State Budget Practice Report Cards and Budget Resource Guide
New Mexico is one of only two states to score no higher than a C in fiscal 2017 in any of the five budgetary categories evaluated by the Volcker Alliance. The other was Illinois, which enacted a budget for fiscal 2018 in July 2017 after going without one for the almost three years. New Mexico was also one of three states to receive straight D’s in transparency for fiscal 2015 through 2017, the period covered by the Alliance’s research. The other two were Alabama and Arkansas.
New Mexico’s showing in transparency was hurt by its lack of a consolidated budget website to help observers find in one place information about critical items like proposed and enacted budgets, debt service costs, capital spending, and tax expenditures. In fact, the state fails to disclose the cost of tax expenditures, which can include exemptions from sales and other levies, as well as corporate tax credits and abatements aimed at spurring economic development.
The state also received an average grade of D in reserve funds for the three years. Best practices for fiscal reserves include clear policies governing when money can be withdrawn from rainy day funds and guidelines for replenishing funds. In New Mexico, the rainy day fund can be used at the discretion of the governor or legislature.
New Mexico’s C average in legacy costs—which include public worker pensions and other postemployment benefits (OPEB), primarily retiree health care—was driven by a failure to fund OPEB in line with actuaries’ recommendations. In the budget maneuvers category, a C in 2017 reflected the state’s increased use of one-time revenues to achieve balance, though New Mexico garnered an overall score of B.
To emphasize the need for clear and comprehensible budgets to inform citizens, promote responsible policymaking, and improve fiscal stability, the Volcker Alliance in 2016 began a study of budgetary and financial reporting practices of all fifty states. The Volcker Alliance’s mission is to improve the effectiveness of the administration of government at all levels. Making state budgeting more transparent and accountable is an important part of that goal.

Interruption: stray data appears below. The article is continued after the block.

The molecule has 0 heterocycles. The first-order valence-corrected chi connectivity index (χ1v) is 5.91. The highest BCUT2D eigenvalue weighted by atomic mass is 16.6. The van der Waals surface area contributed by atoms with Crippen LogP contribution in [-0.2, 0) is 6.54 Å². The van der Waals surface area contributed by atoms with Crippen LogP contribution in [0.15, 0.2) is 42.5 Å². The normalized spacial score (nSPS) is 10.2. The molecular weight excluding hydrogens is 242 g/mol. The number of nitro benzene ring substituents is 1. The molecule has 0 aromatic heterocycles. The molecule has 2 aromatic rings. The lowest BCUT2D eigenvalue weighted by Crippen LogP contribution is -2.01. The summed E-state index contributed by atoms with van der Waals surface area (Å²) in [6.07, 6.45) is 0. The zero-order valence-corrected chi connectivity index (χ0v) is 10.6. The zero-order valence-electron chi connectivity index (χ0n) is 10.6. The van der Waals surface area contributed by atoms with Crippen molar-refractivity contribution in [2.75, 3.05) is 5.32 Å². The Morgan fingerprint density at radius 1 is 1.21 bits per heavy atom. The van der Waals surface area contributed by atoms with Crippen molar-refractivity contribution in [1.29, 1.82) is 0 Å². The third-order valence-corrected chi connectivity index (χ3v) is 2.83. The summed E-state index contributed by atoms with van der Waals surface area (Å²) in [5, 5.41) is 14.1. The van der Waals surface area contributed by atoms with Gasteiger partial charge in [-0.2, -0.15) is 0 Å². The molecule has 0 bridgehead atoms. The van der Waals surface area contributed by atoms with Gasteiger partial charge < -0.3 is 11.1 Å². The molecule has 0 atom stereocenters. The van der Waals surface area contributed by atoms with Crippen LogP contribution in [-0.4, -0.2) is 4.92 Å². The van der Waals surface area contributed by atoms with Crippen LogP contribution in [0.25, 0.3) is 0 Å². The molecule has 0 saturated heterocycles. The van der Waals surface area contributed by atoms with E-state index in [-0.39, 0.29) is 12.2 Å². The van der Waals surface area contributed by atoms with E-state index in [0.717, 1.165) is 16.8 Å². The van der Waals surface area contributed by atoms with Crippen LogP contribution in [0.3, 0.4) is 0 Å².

The report cards found here contain grades of the state's budgetary practices during the fiscal years of 2015 through 2017. Each state received marks in five critical categories, based on their adherence to best practices in several key budgeting indicators. The five categories covered methods used to achieve budgetary balance as well as how budgets and other financial information are disclosed to the public.
States received grades of A to D-minus (there are no “failed states”) for their procedures in estimating revenues and expenditures; their use of one-time actions to balance budgets; how they oversee and use rainy day funds and other fiscal reserves; the adequacy of their funding of public worker retirement and other postemployment benefits; and the quality of transparency of budget and related financial information. The grades are based on research conducted by public finance and budgeting professors and students at eleven US schools of public administration or policy. The universities’ research efforts were augmented by Volcker Alliance staff, data consultants at Municipal Market Analytics, and special project consultants Katherine Barrett and Richard Greene.
State Budget Sources
State Budget Sources: An Annotated Guide to State Budgets, Financial Reports, and Fiscal Analyses is a resource published by the Volcker Alliance designed to help public officials, policy advocates, journalists, academics, and concerned citizens fully understand the critical fiscal decisions that governors and legislators must make. The guide includes the links below to budgets for this state as well as legislative analyses of budget bills and treasurers’ or comptrollers’ monthly state cash-flow statements; capital spending plans; reports on public-worker pension funding and returns; and reports by local and national fiscal research organizations, bond rating firms, and associations of state fiscal and finance officials.